September: Announcement of Prize Winner
November: Awards Ceremony
Deadline for Entries June 15, 2014
Editors from Science will be responsible for the initial evaluation of the essays. The top 10 percent of the essays will be forwarded to the judging panel. The judging panel will be composed of prominent international researchers in the field of neurobiology and will be chaired by the Neuroscience Editor of Science. Most of the judges will be appointed based on nominations from the Society for Neuroscience. The essays will be rated in two areas: scientific quality and significance, and clarity and style of the writing.
Research Experience for Undergraduates in Physiology and Neurobiology at the University of Connecticut
Submit complete application packet by March 14, 2014.
Funded by the National Science Foundation
Applications are now being accepted for the Summer 2014 program.
The NSF Research Experience for Undergraduates site in Physiology and Neurobiology at the University of Connecticut (Storrs, CT) offers paid summer research opportunities in the areas of renal and muscle physiology; developmental neurobiology, synaptic plasticity and neural circuits; and other areas in molecular and cell biology, microbiology and immunology. Interested students, especially underrepresented minorities, veterans, first-generation college students, and students with disabilities from institutions with limited research opportunities are encouraged to apply. Rising juniors and seniors are eligible (i.e., students who have completed their sophomore or junior year.) Our primary goal is to give students from primarily non-Ph.D. granting institutions opportunities to experience a stimulating research environment. Students can expect to acquire skills and knowledge to help them enter graduate research programs.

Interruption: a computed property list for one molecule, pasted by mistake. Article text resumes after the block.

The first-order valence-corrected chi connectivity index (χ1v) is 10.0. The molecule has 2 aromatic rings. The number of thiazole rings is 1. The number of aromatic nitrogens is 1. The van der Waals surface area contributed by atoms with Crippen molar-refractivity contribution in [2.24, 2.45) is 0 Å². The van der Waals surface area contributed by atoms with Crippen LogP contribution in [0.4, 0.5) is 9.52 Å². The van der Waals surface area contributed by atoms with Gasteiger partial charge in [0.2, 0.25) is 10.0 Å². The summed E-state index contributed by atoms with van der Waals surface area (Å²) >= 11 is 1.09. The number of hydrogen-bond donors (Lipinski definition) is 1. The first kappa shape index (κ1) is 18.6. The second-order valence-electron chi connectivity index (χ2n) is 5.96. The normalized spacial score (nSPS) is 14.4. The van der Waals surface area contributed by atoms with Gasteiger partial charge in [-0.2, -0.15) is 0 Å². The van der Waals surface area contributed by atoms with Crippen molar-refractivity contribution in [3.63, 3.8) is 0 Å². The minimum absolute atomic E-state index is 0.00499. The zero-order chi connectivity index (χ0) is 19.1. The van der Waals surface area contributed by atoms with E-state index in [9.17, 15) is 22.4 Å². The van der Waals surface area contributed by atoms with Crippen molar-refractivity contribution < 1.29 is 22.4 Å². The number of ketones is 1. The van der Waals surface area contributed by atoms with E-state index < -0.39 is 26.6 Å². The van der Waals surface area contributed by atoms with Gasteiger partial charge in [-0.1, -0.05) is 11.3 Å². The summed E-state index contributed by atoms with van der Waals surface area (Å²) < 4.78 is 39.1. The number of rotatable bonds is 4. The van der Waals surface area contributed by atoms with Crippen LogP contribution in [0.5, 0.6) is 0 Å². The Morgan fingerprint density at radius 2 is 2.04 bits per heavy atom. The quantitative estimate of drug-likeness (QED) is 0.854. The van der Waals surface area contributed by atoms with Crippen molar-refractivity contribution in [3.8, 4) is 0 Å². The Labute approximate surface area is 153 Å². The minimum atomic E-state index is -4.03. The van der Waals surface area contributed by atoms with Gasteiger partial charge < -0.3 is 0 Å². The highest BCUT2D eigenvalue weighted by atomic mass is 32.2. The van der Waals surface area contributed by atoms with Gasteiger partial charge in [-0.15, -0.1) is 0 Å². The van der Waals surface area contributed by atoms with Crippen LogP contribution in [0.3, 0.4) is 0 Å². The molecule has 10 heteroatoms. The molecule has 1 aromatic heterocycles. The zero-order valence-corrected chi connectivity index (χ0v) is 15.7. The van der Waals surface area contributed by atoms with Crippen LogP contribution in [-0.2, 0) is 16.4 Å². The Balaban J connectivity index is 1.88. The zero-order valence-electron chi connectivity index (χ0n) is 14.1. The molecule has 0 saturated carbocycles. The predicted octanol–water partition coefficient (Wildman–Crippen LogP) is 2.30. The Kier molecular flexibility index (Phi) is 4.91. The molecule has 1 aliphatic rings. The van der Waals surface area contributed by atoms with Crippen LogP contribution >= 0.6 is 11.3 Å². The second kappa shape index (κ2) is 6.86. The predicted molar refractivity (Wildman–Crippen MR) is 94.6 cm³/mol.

Participants will spend 10 weeks with UConn faculty and graduate students, participating in graduate level research projects on physiological systems in animals ranging from invertebrates and marine fish to birds and mammals. REU students will be part of a campus multidisciplinary REU community consisting of several programs in the physical sciences and engineering as well as physiology and neurobiology. The research program will be accompanied by seminars and a social program. Each student prepares a scientific poster of their research for presentation at an on campus REU symposium. The program lasts for 10 weeks, from Tuesday morning, May 27, through Friday August 1. Students must be available for the entire 10 week period.